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Specialty Acts/1875 May 24
Unknown if the Buffalo Bill reference is true.
Cody was a scout for the 5th cavalry from 1868 to 1872, and in 1876. His Wild West Show didn't begin until 1883.
Born in the Iowa Territory, he was baptized as William Cody in the Dixie Union Chapel in Peel County (present-day Peel Region), Ontario, Canada in 1847, not far from his family's farm. His parents Isaac and Mary Cody were Canadians. The Chapel was built with Cody money and the land was donated by Philip Cody of Toronto Township. The Cody family were originally Quakers and opposed to slavery. They had emigrated from the United States with other Quaker families from Vermont, Massachusetts, and Pennsylvania, shortly before or after the Revolutionary War, when slavery was still legal in those states, to buy land and farm in York, Peel, and Ontario counties.
When Bill was seven, his family moved in 1853 from Canada to Leavenworth, Kansas Territory. In these years before the Civil War, Kansas was running high with emotion and physical conflict on both sides of the slavery question. When his father gave an antislavery speech at the local trading post, pro-slavery men formed a mob and one stabbed him. The boy helped to drag his father to safety, although the man never fully recovered from his injuries.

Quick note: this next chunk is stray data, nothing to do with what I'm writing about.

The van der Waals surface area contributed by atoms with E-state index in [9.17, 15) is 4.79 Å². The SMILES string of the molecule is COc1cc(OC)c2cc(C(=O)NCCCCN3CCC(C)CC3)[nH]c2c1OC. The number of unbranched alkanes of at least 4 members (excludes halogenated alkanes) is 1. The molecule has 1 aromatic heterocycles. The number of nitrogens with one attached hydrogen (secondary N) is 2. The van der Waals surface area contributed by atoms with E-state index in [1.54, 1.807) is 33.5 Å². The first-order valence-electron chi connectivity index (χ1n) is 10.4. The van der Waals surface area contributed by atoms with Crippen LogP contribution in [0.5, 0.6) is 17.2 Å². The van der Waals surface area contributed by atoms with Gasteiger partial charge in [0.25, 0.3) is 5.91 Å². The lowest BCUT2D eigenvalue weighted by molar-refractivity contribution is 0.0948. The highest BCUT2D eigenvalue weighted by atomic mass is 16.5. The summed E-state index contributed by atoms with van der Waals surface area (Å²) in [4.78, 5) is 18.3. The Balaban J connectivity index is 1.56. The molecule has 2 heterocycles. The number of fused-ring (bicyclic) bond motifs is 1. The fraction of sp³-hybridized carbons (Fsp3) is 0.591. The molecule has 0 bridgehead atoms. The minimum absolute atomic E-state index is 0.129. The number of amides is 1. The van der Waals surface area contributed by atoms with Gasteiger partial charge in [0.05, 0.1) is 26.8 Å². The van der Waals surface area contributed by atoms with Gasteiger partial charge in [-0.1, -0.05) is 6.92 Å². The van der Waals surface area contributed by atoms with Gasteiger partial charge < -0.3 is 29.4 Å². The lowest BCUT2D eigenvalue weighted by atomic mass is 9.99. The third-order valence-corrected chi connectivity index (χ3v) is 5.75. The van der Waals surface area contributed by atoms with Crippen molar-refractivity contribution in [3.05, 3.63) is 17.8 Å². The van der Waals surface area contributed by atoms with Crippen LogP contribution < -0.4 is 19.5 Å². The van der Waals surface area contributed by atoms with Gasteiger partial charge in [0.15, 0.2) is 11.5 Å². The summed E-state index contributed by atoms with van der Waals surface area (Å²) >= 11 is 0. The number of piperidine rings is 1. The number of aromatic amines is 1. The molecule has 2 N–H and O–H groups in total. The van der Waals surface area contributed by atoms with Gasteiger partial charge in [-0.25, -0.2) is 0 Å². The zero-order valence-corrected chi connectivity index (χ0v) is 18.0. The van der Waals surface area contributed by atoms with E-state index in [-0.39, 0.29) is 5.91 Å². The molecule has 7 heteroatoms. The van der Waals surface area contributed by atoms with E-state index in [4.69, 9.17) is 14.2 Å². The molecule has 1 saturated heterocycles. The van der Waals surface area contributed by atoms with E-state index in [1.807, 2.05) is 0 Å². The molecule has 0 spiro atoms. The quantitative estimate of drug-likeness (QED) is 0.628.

In Kansas, the family was frequently persecuted by pro-slavery supporters, forcing Isaac Cody to spend much of his time away from home. His enemies learned of a planned visit to his family and plotted to kill him on the way. The young Cody, despite his youth and the fact that he was ill, rode 30 miles to warn his father. Cody's father died in 1857 from complications from his stabbing.
After the father's death, the Cody family suffered financially. At age 11, Bill Cody took a job with a freight carrier as a "boy extra." He would ride up and down the length of a wagon train, and deliver messages to the drivers and workmen. Next he joined Johnston's Army as an unofficial member of the scouts assigned to guide the Army to Utah to put down a rumored rebellion by the Mormon population of Salt Lake City.
In 1872 Cody was awarded a Medal of Honor for "gallantry in action" while serving as a civilian scout for the 3rd Cavalry Regiment. In 1917, the U.S.Army—after Congress revised the standards for award of the medal—removed from the rolls 911 medals previously awarded either to civilians, or for actions that would not warrant a Medal of Honor under the new higher standards. Among those revoked was Cody's.
In December 1872 Cody traveled to Chicago to make his stage debut with friend Texas Jack Omohundro in The Scouts of the Prairie, one of the original Wild West shows produced by Ned Buntline. During the 1873–74 season, Cody and Omohundro invited their friend James Butler "Wild Bill" Hickok to join them in a new play called Scouts of the Plains.
The troupe toured for ten years. Cody's part typically included an 1876 incident at the Warbonnet Creek, where he claimed to have scalped a Cheyenne warrior. He said it was in revenge for the death of George Armstrong Custer[not in citation given]